Chinese chef Chenming Sun was illegally charged for a job in New Zealand where he was under paid and deliberately exploited by his employer, an investigation by the Labour Inspectorate ruled.
A chef was held to “ransom” and exploited by his employer after having to pay more than $16,500 to buy a job in which he ended up being overworked and underpaid.
Chenming Sun moved to New Zealand in 2017 to become a chef at Happytime BBQ Restaurant Ltd, trading as Hehe Barbeque, in Central Auckland.
The company’s sole director Ayang Sony had arranged for him to travel from China to work for her company under her direction and supervision – but that required a $16,500 premium.
While Song claimed the money was a refundable deposit, it was not returned when Sun’s employment ended – something the Employment Relations Authority has now found to have been a breach of the Wages Protection Act 1983.
“The purpose of the payment was obviously to buy a job and it was therefore an illegal premium requested and received,” said Authority member Alastair Dumbleton.
Sun signed an employment contract to work 40 hours a week over five days at $22 an hour when he got the job. But, once he started in the job he was forced to work longer hours for less money. Some fortnights he wasn’t paid at all and others he was underpaid which reduced his hourly rate to below the minimum wage of $15.75 for the next 18 months.
When he quit in April 2019 Sun complained to the Labour Inspectorate about the company and Song.
This week the Employment Relations Authority ordered the company to pay penalties of $102,000 and Song to pay $51,000 for breaches of employment standards as well as $65,500 to Sun for wage arrears.
A thorough investigation concluded the company had breached minimum employment standards by failing to pay Sun the minimum wage for all hours worked, not paying time-and-a-half and providing alternative holidays for working public holidays, failing to keep full holiday and leave records, not paying for unworked public holidays, not keeping full wage and time records and not providing compliant employment agreements.
The company also breached the act by taking the illegal premium payment from Sun to secure the job.
The inspector found Sun was entitled to $65,503.78 for underpayment of wages, holiday pay, other allowances and required the company to pay that money to him.
When the company failed to pay the inspector applied to the ERA for an investigation and determination into its ability to cover the arrears and penalties for the breaches.
Song was added to the application, as someone involved in the offending, and a determination she was liable for any debt the company couldn’t pay.
Penalties for the breaches Song was involved with were also sought.
At an investigation meeting Song, assisted by an interpreter, offered no defence and accepted the claims against her personally and her company.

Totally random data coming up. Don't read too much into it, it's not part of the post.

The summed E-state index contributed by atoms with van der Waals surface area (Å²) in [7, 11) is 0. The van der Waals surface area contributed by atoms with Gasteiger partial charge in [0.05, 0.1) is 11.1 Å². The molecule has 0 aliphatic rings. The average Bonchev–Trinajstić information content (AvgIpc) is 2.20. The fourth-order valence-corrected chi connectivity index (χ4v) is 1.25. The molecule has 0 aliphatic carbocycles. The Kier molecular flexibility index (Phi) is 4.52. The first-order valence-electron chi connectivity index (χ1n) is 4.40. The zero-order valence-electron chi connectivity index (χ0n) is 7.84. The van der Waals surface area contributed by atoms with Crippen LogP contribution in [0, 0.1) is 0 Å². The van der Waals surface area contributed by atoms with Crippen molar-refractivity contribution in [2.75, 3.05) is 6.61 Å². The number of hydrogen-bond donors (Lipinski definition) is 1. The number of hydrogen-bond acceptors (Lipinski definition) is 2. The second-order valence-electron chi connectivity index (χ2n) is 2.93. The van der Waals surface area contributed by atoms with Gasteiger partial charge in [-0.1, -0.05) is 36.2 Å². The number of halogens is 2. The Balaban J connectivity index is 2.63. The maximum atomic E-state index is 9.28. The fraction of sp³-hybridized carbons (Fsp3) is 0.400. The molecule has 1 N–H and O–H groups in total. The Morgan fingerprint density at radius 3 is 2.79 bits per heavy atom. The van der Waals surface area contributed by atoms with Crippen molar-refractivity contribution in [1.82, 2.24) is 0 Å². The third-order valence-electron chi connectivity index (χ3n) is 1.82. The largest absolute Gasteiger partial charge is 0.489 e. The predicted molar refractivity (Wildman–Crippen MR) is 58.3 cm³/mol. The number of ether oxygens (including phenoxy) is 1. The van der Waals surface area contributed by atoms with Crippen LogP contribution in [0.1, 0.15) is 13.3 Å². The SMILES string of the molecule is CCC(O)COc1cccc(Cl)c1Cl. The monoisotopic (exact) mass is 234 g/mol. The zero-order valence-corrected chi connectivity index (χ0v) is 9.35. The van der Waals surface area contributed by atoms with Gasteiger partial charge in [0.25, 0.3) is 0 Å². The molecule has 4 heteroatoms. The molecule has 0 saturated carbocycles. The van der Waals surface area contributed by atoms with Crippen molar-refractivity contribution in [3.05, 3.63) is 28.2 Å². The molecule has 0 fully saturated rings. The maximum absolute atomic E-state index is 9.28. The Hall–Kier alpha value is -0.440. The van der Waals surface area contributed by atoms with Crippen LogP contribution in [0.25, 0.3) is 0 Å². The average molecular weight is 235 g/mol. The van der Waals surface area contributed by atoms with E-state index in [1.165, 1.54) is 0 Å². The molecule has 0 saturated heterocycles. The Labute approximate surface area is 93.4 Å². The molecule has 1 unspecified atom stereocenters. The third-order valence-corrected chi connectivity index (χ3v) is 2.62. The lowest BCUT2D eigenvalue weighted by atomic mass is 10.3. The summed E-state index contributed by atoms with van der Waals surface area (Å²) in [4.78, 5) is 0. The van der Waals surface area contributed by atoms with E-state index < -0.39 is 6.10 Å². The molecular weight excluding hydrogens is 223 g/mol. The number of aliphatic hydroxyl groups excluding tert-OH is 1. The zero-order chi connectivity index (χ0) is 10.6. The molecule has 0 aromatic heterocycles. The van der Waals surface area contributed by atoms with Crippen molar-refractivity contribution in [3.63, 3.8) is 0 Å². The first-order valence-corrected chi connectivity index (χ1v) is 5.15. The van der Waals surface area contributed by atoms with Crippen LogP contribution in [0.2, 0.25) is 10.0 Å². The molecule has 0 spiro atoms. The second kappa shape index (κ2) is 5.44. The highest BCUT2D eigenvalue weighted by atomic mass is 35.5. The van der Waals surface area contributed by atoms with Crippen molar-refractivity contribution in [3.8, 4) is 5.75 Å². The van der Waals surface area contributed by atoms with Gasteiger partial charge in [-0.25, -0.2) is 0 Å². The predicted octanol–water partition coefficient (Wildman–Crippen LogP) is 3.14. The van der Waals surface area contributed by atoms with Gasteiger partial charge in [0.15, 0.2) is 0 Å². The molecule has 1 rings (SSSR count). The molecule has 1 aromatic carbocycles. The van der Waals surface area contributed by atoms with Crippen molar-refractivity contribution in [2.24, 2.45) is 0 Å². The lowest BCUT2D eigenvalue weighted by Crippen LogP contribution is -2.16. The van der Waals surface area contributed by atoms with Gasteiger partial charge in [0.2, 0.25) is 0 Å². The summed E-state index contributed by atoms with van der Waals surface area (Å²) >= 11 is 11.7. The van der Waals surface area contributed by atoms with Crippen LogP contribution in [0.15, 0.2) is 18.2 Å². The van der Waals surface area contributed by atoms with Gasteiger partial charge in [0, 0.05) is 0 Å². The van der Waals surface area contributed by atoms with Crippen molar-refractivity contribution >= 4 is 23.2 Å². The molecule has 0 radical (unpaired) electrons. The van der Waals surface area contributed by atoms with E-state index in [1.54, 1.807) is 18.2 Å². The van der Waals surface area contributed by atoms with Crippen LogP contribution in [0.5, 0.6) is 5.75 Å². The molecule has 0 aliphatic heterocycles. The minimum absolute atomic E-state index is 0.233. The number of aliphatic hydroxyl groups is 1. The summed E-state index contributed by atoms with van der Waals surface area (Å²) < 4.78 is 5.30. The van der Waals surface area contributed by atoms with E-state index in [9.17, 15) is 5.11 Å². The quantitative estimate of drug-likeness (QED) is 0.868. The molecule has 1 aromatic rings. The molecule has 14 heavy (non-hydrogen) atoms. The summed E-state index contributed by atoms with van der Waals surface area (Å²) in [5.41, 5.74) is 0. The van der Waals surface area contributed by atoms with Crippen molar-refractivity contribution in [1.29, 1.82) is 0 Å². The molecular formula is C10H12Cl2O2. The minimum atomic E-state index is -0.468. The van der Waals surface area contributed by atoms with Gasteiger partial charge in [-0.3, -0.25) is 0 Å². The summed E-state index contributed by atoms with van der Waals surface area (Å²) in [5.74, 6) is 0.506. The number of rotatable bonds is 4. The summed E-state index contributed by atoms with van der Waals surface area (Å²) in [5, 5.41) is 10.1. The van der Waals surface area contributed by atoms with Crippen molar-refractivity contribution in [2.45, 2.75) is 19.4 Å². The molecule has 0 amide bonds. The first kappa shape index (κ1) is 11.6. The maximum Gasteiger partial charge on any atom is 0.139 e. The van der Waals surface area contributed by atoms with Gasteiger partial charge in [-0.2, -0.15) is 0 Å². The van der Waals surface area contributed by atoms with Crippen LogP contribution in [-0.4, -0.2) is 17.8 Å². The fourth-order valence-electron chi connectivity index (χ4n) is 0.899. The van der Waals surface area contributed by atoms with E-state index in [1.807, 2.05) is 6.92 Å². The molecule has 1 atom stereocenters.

The investigation found, and the authority accepted, Sun usually worked 60 hours a week in the restaurant, 10 hours on six days.
When he left in 2019 Sun sent a text to Song which read – “Sister YANG, consider the issue from my side, I am stopping to go to work, no wages for half year is quite a big impact to me, I left my family and come to here is not an easy thing, I can’t bear this being dragged on, I apologise to you about this.”
He sought but did not receive a refund of the premium.
The inspector sought penalties to be imposed on Song and her company for the breaches, which were alleged to have been deliberate.
“Ms Song as the controlling mind and hands of the employer HBRL, over a significant period deliberately and seriously exploited Chenming Sun as a vulnerable migrant worker,” it was submitted.
“She received personal financial gain from her conduct in requiring a premium be paid as a condition of securing the employment.”
The Authority endorsed the inspector’s submission that receiving a premium was an insidious example of an employer exploiting the inequality of power in an employment relationship entered into with a vulnerable worker.
The business’ illegal conduct also gave it a competitive edge over the competition, through having lower payroll expenses than those complying with the regulations.
The deliberate breaches were exploitative behaviour which injured Sun’s dignity.
“She had been in business for several years employing a number of workers and trading in a populous city environment and can be taken to have known the legal requirements. Any ignorance on her part would not excuse the conduct.”
Sun had been effectively held to “ransom” by his natural ambitions to advance the quality of his and his family’s lives in China.
“He was fearful of reporting his employer to the Labour Inspectorate in case he lost his job and with it his right to work and live in New Zealand. That trap is liable to be used to advantage by an unscrupulous employer of a migrant worker.”
The ERA ordered the company to pay penalties of $102,000 and Song to pay $51,000, from which Sun would receive $10,000 and $5000 respectively with the rest going to the Crown.
It also ordered the company to pay the Labour Inspector $65,503.78, plus interest from August 12, 2022, for the use of Sun. If the company was unable to pay then the debt would be transferred to Song.
The Registrar of the New Zealand Companies Register has begun the process to remove Happytime BBQ Restaurant Ltd from the register for failing to file its annual return.